As one might imagine, all three players took to Twitter to celebrate Gettleman's firing, with Smith tweeting, "It's okay! Dave I know how you feel ..." Just as telling was the lack of sympathy given to Gettleman by current players. There has been some questionas to whether Gettleman hurt his standing with the way he handled prospective extensions for tight end Greg Olsen and outside linebacker Thomas Davis (while failing to make expected progress with long-term deals for younger players like guard Trai Turner). What's also becoming clear is that Richardson might have noticed that most of the best players on his current roster were those that Gettleman's predecessor, Marty Hurney, selected.
Dorsey didn't inspire the same level of acrimony with players that Gettleman had -- Dorsey's decision to release wide receiver Jeremy Maclin in June via a voicemail left on Maclin's phone was his most notorious move -- but there was plenty to question during his time in Kansas City. Yes, Dorsey was responsible for the roster of a team that won at least 11 games in three of the last four years. He also oversaw a team that routinely found itself in salary-cap hell, wound up paying more money to Pro Bowler Eric Berry on a long-term deal that was consummated after Berry excelled while playing under the franchise tag, and lost two draft picks for tampering related to the contract Maclin signed in 2015.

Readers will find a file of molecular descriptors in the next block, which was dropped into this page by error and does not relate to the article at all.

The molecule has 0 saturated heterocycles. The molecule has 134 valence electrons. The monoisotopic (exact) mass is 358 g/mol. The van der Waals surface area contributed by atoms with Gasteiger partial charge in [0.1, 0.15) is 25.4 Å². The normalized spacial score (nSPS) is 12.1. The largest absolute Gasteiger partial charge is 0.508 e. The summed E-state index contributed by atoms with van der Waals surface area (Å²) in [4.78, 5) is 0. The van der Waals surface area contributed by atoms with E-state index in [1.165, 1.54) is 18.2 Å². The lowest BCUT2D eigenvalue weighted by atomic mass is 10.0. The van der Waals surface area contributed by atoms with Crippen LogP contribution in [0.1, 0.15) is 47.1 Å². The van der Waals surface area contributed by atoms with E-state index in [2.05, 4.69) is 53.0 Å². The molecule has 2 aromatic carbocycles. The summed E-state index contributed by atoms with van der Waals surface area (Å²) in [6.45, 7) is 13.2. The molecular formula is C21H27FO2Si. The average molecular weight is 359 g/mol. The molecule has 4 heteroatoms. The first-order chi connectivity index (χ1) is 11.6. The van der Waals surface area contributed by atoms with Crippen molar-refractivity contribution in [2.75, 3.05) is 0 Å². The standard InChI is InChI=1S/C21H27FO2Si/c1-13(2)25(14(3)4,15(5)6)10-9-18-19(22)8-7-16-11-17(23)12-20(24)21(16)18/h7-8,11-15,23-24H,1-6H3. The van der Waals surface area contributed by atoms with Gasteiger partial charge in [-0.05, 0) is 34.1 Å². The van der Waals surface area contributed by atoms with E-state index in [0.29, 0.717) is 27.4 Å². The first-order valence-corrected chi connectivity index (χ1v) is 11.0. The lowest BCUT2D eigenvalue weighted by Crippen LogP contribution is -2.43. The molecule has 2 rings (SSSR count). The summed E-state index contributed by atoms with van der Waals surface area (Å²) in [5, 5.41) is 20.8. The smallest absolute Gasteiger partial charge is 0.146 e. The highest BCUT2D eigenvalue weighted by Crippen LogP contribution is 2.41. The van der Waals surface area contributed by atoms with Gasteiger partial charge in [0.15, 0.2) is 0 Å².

It's impossible to argue that Dorsey didn't build a deep roster for the Chiefs. What was less discussed during his time with the team was the way he worked with the people in the building. The Chiefs source called him "a decent guy but a blowhard" who became more full of himself as the team enjoyed increasingly more success and may have pushed too hard when negotiating a contract extension with Hunt. The Chiefs have yet to comment on Dorsey's dismissal, but it is worth noting that his replacement is 39-year-old Brett Veach, a man whose NFL career began when Chiefs head coach Andy Reid hired him as a summer intern in Philadelphia in 2004. (Veach had only been the Chiefs co-pro personnel director for a couple of months after Dorsey fired former pro personnel director Will Lewis.)